On homeland security: "As soon as they told us that we should protect ourselves with duct tape, immediately a group of citizens should've been sent to Washington on our behalf. And they should've taken everyone from the President on down out for an afternoon of electro-shock, just to get 'em back on track."

On missing WMDs: "If they couldn't find the weapons, which were the reason we went to war, then why didn't they make something up? Why did they stop lying? My government has always lied to me. I'm comfortable with that."

Yeah, I know I said this wasn't a political column last time it was my turn to write up the weekend. But, hey — he said it, not me.

FRIDAY

Reba
Who here didn't think Cheyenne and Van would go for a more expensive apartment than they could afford? OK, I see no hands, which I expected. Which makes me better at predicting people than Brock, who really should've seen that tossing Reba aside for Barbara Jean would leave him with a younger wife who'd eventually demand a baby from him. Which, of course, is the long way 'round to the main point: that Reba and Brock should've known as soon they locked into a hug, they were bound to be caught.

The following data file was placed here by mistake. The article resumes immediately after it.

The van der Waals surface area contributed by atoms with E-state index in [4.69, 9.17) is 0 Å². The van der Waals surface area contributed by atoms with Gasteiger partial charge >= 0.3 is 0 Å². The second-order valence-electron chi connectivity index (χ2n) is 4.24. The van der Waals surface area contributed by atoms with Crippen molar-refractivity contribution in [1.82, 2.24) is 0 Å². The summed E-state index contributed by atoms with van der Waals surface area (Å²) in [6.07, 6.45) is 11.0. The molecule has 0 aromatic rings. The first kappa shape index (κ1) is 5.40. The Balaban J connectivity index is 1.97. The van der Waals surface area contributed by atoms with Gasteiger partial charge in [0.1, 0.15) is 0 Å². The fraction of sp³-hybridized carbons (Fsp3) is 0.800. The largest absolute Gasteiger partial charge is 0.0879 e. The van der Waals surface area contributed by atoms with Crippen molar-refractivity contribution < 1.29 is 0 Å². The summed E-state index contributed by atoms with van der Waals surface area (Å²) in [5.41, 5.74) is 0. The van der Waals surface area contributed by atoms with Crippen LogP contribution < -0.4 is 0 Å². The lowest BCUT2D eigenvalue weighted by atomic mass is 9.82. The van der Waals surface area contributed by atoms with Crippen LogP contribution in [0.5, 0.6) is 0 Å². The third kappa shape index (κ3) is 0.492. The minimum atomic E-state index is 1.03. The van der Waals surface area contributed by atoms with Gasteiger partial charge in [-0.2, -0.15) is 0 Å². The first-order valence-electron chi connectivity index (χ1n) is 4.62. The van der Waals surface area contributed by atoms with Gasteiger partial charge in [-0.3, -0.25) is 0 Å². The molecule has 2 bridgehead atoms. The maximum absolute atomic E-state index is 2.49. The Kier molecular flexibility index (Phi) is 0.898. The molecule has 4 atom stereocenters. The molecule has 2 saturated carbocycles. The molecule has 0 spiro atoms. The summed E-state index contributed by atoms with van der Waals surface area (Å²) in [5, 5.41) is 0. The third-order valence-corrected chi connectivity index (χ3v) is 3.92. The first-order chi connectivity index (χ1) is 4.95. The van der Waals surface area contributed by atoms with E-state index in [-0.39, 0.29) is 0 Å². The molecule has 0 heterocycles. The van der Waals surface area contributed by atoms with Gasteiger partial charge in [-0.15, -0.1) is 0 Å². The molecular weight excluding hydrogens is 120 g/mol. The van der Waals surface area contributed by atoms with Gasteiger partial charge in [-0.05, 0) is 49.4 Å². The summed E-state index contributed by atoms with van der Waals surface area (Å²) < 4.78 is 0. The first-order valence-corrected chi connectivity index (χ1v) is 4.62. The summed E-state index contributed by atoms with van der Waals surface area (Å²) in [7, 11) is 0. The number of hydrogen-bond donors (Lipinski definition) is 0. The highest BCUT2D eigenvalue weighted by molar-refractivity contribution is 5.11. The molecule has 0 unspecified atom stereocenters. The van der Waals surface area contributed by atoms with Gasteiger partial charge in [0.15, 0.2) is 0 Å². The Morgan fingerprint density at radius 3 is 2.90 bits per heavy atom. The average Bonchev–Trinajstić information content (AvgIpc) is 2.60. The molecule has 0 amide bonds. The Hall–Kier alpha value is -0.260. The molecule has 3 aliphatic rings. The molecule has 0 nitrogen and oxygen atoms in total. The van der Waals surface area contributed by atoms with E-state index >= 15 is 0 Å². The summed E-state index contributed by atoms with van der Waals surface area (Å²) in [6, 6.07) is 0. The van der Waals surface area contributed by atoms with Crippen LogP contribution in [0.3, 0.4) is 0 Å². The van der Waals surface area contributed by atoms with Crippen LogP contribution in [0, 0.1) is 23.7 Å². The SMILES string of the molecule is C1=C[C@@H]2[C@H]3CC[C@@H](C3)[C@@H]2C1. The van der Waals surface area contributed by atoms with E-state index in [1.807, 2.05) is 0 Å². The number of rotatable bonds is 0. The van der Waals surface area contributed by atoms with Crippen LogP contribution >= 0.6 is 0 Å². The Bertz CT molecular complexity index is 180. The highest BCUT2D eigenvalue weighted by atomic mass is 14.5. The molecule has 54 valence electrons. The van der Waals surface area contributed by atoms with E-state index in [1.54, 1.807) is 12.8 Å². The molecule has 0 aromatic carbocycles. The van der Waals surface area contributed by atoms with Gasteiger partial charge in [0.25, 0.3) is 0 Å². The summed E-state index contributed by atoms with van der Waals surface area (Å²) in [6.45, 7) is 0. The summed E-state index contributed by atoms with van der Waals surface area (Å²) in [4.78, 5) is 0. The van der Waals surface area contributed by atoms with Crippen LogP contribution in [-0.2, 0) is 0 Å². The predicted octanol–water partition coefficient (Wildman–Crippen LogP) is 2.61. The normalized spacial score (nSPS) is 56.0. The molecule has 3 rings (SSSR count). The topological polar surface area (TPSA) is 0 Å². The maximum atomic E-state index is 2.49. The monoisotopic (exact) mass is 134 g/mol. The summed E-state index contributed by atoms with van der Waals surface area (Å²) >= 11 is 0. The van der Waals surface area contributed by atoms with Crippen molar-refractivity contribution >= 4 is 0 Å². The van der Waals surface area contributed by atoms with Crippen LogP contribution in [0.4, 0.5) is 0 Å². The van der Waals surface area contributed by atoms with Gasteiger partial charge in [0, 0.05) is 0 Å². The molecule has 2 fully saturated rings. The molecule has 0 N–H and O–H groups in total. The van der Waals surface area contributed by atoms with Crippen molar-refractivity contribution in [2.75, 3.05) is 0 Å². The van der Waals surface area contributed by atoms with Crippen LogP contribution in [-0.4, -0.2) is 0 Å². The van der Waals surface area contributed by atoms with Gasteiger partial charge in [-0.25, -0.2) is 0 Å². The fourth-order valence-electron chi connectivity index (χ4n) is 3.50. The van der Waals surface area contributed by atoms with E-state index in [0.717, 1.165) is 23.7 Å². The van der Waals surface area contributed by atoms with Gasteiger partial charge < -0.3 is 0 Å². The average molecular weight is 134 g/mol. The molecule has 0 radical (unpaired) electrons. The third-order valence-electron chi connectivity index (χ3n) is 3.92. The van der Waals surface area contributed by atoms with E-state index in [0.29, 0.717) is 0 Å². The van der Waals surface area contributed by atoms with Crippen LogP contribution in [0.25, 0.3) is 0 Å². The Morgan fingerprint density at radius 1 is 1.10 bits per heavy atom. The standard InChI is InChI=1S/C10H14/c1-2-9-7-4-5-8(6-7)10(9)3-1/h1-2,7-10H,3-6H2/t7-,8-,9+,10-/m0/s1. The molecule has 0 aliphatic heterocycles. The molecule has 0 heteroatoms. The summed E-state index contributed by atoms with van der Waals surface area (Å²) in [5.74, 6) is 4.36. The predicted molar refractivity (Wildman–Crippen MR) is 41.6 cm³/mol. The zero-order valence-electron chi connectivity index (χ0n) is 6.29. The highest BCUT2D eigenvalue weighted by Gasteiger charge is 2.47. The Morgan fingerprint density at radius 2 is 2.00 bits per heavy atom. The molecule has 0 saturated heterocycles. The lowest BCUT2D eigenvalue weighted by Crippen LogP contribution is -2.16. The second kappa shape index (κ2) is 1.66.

Me, I'm real good at seeing the future. In the sitcom world, anyway. Which means that, yeah, I knew they'd end on a cliffhanger, with Brock deciding he wants Reba back. And no, I won't hazard a guess as to what she'll say when next season begins. You don't really expect me to put my perfect record at risk, do you?

(And yes, I just devoted two paragraphs of serious thought to, of all things, Reba. As Box, the mad robot in Logan's Run, said: It's my job.)

Joan of Arcadia
Joan drives herself nuts over a gift for Adam? My wife and I worked that out years ago: We only do the gift thing when one of us is dead sure we've thought of something the other needs, which means an actual gift is given every few years — if that. The rest of the time we just buy each other dinner. Then again, God's not commanding either of us to come up with something.

Good episode overall, but they completely lost me when they went to the Adam-and-Joan-as-Rodin-and-Rose thing. Just plain silly, even if Rodin hadn't cheated on his wife with Camille Claudelle (whom he eventually drove insane, by the way).